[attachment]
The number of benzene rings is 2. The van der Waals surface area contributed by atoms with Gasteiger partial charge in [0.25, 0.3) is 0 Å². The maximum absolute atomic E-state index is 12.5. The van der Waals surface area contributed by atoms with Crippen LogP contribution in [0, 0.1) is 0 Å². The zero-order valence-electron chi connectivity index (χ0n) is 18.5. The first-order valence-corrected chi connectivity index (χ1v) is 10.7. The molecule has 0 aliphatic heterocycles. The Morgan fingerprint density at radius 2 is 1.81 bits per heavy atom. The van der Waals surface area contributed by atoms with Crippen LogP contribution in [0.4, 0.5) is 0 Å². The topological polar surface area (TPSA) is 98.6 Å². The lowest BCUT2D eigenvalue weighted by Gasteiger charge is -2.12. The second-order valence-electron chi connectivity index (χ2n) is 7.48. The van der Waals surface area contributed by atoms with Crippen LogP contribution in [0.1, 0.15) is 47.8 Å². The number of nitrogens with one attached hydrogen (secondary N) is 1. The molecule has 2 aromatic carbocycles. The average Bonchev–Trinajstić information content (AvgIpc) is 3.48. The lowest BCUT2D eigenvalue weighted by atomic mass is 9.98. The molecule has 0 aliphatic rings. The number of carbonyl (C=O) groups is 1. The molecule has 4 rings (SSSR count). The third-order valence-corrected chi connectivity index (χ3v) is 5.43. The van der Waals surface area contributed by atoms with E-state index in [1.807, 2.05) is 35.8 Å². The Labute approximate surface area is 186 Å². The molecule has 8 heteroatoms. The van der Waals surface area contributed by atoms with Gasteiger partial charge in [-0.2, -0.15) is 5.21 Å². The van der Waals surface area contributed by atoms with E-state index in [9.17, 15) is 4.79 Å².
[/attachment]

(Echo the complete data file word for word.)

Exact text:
The number of benzene rings is 2. The van der Waals surface area contributed by atoms with Gasteiger partial charge in [0.25, 0.3) is 0 Å². The maximum absolute atomic E-state index is 12.5. The van der Waals surface area contributed by atoms with Crippen LogP contribution in [0, 0.1) is 0 Å². The zero-order valence-electron chi connectivity index (χ0n) is 18.5. The first-order valence-corrected chi connectivity index (χ1v) is 10.7. The molecule has 0 aliphatic heterocycles. The Morgan fingerprint density at radius 2 is 1.81 bits per heavy atom. The van der Waals surface area contributed by atoms with Crippen LogP contribution in [0.4, 0.5) is 0 Å². The topological polar surface area (TPSA) is 98.6 Å². The lowest BCUT2D eigenvalue weighted by Gasteiger charge is -2.12. The second-order valence-electron chi connectivity index (χ2n) is 7.48. The van der Waals surface area contributed by atoms with Crippen LogP contribution in [0.1, 0.15) is 47.8 Å². The number of nitrogens with one attached hydrogen (secondary N) is 1. The molecule has 2 aromatic carbocycles. The average Bonchev–Trinajstić information content (AvgIpc) is 3.48. The lowest BCUT2D eigenvalue weighted by atomic mass is 9.98. The molecule has 0 aliphatic rings. The number of carbonyl (C=O) groups is 1. The molecule has 4 rings (SSSR count). The third-order valence-corrected chi connectivity index (χ3v) is 5.43. The van der Waals surface area contributed by atoms with E-state index in [1.807, 2.05) is 35.8 Å². The Labute approximate surface area is 186 Å². The molecule has 8 heteroatoms. The van der Waals surface area contributed by atoms with Gasteiger partial charge in [-0.2, -0.15) is 5.21 Å². The van der Waals surface area contributed by atoms with E-state index in [9.17, 15) is 4.79 Å².